Disturbed are one of those bands. You’re not exactly cutting edge for liking them, but you know you could like far worse. Don’t get me started on that though. The thing is, they have a fan base, and a loyal fan base at that. There’s no doubt that Disturbed‘s albums, ‘Asylum’ being their fifth in ten years, please that very loyal fan base. What the band lack though, despite their survival of the late 90s/early 00s nu-metal scene is a sense of progress and development. They might not do that weird vocal thing from ‘Down With The Sickness’ and other ‘hits’ as much now, but they haven’t added a whole lot of anything to their repertoire. Unfortunately, while being as serviceable and consistent as Disturbed have been over the course of this first decade of the 21st century, ‘Asylum’ does nothing to change this.
At track one you’d be forgiven for thinking it did though. It opens with a swirling, broody instrumental titled ‘Remants’, apparently initially beginning of the title track, which it precedes, for the very metal reason of, uh, potential radio play. Before the album’s release, vocalist David Draiman said that while the album hits some familiar notes, it demonstrates some maturity. And fans of the band would likely point to ‘Asylum’ (consequences of the death of a loved one), first single ‘Another Way To Die’ (global warming, three years too late, but thanks for trying boys) and ‘Never Again’ (the holocaust) as examples of this. While conceptually they are writing about more stimulating topics than they were on the incredibly popular debut ‘The Sickness’, the problem is they are still not expressed especially subtly. It probably doesn’t help that they share a disc with the likes of ‘Serpentine’ (a demon woman using sex to prey on men) and ‘The Animal’ (WEREWOLVES!). This is admittedly a problem for many bands in mainstream metal, but that doesn’t make it a free pass for elder statesmen of the genre who are in a financial position to try something different.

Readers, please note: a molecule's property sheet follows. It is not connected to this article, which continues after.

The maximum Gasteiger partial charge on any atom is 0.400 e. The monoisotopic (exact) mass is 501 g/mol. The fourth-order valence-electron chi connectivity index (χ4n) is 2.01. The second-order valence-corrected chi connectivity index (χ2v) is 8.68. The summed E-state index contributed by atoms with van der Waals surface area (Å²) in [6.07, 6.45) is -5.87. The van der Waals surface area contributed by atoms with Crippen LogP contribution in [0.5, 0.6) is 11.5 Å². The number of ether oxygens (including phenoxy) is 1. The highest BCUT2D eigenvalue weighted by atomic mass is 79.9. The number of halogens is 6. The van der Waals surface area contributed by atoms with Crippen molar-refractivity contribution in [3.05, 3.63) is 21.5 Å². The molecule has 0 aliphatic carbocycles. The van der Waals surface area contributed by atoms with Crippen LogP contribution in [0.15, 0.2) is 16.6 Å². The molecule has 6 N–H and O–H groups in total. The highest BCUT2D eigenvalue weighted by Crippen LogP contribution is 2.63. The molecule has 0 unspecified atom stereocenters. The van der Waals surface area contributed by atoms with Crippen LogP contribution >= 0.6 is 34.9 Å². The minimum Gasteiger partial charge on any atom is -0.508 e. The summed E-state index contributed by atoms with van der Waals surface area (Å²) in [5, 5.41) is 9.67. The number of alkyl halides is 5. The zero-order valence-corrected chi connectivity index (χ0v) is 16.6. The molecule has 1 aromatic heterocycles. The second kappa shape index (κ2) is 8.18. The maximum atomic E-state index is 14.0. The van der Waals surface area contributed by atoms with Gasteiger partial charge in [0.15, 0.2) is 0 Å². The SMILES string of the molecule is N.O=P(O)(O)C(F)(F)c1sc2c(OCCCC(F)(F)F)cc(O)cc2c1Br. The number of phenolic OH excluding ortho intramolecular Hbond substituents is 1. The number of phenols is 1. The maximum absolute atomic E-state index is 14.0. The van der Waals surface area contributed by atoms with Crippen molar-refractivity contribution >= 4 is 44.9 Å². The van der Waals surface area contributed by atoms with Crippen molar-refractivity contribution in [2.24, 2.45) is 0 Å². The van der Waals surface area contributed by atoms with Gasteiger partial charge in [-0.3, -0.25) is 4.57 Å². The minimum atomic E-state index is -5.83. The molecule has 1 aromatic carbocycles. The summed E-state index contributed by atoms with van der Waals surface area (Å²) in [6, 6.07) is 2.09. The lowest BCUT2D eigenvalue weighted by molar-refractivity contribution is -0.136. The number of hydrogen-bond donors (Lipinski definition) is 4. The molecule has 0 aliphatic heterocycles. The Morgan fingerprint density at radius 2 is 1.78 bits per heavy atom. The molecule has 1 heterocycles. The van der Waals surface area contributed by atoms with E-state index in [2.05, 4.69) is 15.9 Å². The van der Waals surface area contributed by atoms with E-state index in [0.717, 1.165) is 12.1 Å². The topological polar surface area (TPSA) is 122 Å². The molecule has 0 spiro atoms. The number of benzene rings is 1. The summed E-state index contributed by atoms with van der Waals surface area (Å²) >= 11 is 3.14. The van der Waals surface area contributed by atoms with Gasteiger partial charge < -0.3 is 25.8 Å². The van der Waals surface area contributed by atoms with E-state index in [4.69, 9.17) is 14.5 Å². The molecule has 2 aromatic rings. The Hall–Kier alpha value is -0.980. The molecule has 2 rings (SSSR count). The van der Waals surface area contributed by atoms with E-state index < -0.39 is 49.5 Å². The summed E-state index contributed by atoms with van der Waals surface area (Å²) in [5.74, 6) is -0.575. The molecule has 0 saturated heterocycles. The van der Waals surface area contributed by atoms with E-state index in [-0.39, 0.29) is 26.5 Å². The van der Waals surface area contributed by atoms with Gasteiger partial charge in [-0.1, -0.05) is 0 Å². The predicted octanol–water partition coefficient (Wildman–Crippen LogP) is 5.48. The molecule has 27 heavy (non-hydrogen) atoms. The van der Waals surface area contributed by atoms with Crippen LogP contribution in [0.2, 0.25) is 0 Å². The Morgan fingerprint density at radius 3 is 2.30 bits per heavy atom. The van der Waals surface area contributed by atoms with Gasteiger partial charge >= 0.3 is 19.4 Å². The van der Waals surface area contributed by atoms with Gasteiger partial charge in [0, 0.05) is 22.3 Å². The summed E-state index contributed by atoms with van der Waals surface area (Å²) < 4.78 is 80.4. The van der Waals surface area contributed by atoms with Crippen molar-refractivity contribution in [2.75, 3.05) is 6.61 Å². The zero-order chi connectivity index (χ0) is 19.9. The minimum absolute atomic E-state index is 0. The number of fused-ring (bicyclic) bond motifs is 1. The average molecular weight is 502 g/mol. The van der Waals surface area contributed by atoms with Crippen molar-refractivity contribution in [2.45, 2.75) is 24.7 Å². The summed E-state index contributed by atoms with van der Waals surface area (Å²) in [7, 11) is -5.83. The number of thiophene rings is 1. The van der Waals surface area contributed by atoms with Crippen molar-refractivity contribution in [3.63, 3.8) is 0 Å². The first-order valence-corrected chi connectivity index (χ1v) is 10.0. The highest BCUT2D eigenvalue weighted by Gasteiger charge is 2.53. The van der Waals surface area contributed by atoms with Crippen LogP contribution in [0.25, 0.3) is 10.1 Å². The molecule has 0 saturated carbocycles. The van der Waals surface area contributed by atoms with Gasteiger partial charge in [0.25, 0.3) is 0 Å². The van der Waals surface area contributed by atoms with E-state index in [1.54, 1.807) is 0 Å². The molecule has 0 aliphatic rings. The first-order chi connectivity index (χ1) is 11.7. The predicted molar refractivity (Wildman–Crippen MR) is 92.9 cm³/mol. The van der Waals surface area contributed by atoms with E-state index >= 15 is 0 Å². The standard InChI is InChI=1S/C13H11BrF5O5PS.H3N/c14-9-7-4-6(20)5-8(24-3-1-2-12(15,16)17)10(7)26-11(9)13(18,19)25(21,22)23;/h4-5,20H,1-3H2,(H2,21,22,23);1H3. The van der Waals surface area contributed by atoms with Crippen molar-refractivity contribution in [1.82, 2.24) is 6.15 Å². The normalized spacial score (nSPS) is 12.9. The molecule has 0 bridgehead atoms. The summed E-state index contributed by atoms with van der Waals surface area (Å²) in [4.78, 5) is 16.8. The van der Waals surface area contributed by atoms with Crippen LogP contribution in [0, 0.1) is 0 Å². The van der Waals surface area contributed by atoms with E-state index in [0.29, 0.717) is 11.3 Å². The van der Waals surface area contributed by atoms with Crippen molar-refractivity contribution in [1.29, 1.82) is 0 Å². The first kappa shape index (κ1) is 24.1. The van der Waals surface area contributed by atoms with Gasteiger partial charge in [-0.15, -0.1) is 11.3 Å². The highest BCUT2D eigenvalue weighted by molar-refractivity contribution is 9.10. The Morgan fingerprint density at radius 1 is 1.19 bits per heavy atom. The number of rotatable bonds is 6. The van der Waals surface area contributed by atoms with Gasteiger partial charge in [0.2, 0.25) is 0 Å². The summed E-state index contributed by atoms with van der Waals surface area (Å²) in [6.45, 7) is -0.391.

However, Disturbed aren’t especially known for their verbose poetry, and many of their fans are not known for their appreciation of verbose poetry. They do meet their target market’s desire for pounding drums, chugging riffs, melodic choruses and momentary breakdowns. Draiman‘s trademark rhythmic singing style is as memorable as ever too. That’s the thing though, it’s musically sound. It’s not even what you’d call bad, in fact it’s quite good, and if you’re a fan you might even call it great. If you strip away the context discussed at the beginning of this review, ‘Asylum’ is a perfectly good and straight-forward nearly-metal album. It’s just when you’re a popular band releasing an album pretty much every other year, it’s not okay to just do the same thing over and over. The big names like Metallica at least have changed it up over the years. They have had some clangers (ahem ‘St. Anger’), but it’s a much more admirable approach to a music career.
Overall then, ‘Asylum’ may well hit the spot, that is if you have a spot that is hit by Disturbed‘s usual form of melodic hard rock adorned with metal riffs. If however from your bands you want more of the same with something extra; a hint of progress, something new that potentially makes your adored music even better, this is probably not for you. I’m sure Disturbed could make the same album another five times and do just fine, and financially this might be enough, but this sound, especially as we go into another decade is starting to go from overdone to plain stagnant, and Disturbed should aim to expand creatively to ensure they remain relevant come 2011 and beyond.
Written by Paul Smith